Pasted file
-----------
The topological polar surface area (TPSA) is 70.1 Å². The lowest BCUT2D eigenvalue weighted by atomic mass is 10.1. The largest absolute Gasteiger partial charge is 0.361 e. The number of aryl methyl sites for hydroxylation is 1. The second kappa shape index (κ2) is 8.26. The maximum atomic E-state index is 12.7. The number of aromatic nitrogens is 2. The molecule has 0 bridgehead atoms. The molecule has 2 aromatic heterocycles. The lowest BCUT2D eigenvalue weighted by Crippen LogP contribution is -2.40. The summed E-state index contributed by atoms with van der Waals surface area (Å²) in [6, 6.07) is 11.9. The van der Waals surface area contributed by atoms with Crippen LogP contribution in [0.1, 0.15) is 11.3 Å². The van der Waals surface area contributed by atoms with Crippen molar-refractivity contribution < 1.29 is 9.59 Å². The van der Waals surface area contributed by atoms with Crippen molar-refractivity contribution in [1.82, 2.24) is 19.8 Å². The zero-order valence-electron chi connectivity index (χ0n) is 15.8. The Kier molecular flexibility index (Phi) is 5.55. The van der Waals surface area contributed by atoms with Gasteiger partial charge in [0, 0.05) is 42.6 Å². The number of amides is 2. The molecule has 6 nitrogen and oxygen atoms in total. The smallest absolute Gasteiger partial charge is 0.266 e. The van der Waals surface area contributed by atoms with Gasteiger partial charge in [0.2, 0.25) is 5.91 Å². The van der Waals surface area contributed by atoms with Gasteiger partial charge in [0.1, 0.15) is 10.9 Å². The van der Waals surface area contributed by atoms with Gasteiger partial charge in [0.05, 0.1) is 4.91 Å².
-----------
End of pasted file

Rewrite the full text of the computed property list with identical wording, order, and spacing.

The topological polar surface area (TPSA) is 70.1 Å². The lowest BCUT2D eigenvalue weighted by atomic mass is 10.1. The largest absolute Gasteiger partial charge is 0.361 e. The number of aryl methyl sites for hydroxylation is 1. The second kappa shape index (κ2) is 8.26. The maximum atomic E-state index is 12.7. The number of aromatic nitrogens is 2. The molecule has 0 bridgehead atoms. The molecule has 2 aromatic heterocycles. The lowest BCUT2D eigenvalue weighted by Crippen LogP contribution is -2.40. The summed E-state index contributed by atoms with van der Waals surface area (Å²) in [6, 6.07) is 11.9. The van der Waals surface area contributed by atoms with Crippen LogP contribution in [0.1, 0.15) is 11.3 Å². The van der Waals surface area contributed by atoms with Crippen molar-refractivity contribution < 1.29 is 9.59 Å². The van der Waals surface area contributed by atoms with Crippen molar-refractivity contribution in [1.82, 2.24) is 19.8 Å². The zero-order valence-electron chi connectivity index (χ0n) is 15.8. The Kier molecular flexibility index (Phi) is 5.55. The van der Waals surface area contributed by atoms with Gasteiger partial charge in [0, 0.05) is 42.6 Å². The number of amides is 2. The molecule has 6 nitrogen and oxygen atoms in total. The smallest absolute Gasteiger partial charge is 0.266 e. The van der Waals surface area contributed by atoms with Gasteiger partial charge in [0.2, 0.25) is 5.91 Å². The van der Waals surface area contributed by atoms with Gasteiger partial charge in [0.1, 0.15) is 10.9 Å². The van der Waals surface area contributed by atoms with Gasteiger partial charge in [0.05, 0.1) is 4.91 Å².